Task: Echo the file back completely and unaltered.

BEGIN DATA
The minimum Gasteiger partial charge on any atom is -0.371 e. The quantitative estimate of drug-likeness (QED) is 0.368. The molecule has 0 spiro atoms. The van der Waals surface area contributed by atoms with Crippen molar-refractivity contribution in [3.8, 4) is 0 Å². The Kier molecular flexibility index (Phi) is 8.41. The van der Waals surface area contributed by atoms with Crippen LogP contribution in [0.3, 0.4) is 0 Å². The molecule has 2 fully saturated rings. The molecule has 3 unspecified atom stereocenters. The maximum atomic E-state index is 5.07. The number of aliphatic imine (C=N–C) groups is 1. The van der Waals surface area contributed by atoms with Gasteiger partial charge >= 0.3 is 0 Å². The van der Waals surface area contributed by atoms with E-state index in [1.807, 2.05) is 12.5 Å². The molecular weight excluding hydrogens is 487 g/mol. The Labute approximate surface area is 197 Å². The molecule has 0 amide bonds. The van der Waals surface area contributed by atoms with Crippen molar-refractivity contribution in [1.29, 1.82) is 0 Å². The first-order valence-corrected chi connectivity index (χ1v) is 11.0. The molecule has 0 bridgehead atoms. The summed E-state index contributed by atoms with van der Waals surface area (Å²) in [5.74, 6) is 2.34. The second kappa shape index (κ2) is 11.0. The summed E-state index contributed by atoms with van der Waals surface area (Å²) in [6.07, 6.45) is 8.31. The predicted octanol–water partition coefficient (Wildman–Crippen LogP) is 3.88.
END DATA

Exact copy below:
The minimum Gasteiger partial charge on any atom is -0.371 e. The quantitative estimate of drug-likeness (QED) is 0.368. The molecule has 0 spiro atoms. The van der Waals surface area contributed by atoms with Crippen molar-refractivity contribution in [3.8, 4) is 0 Å². The Kier molecular flexibility index (Phi) is 8.41. The van der Waals surface area contributed by atoms with Crippen LogP contribution in [0.3, 0.4) is 0 Å². The molecule has 2 fully saturated rings. The molecule has 3 unspecified atom stereocenters. The maximum atomic E-state index is 5.07. The number of aliphatic imine (C=N–C) groups is 1. The van der Waals surface area contributed by atoms with Gasteiger partial charge >= 0.3 is 0 Å². The van der Waals surface area contributed by atoms with E-state index in [1.807, 2.05) is 12.5 Å². The molecular weight excluding hydrogens is 487 g/mol. The Labute approximate surface area is 197 Å². The molecule has 0 amide bonds. The van der Waals surface area contributed by atoms with Crippen molar-refractivity contribution in [1.29, 1.82) is 0 Å². The first-order valence-corrected chi connectivity index (χ1v) is 11.0. The molecule has 0 bridgehead atoms. The summed E-state index contributed by atoms with van der Waals surface area (Å²) in [5.74, 6) is 2.34. The second kappa shape index (κ2) is 11.0. The summed E-state index contributed by atoms with van der Waals surface area (Å²) in [6.07, 6.45) is 8.31. The predicted octanol–water partition coefficient (Wildman–Crippen LogP) is 3.88.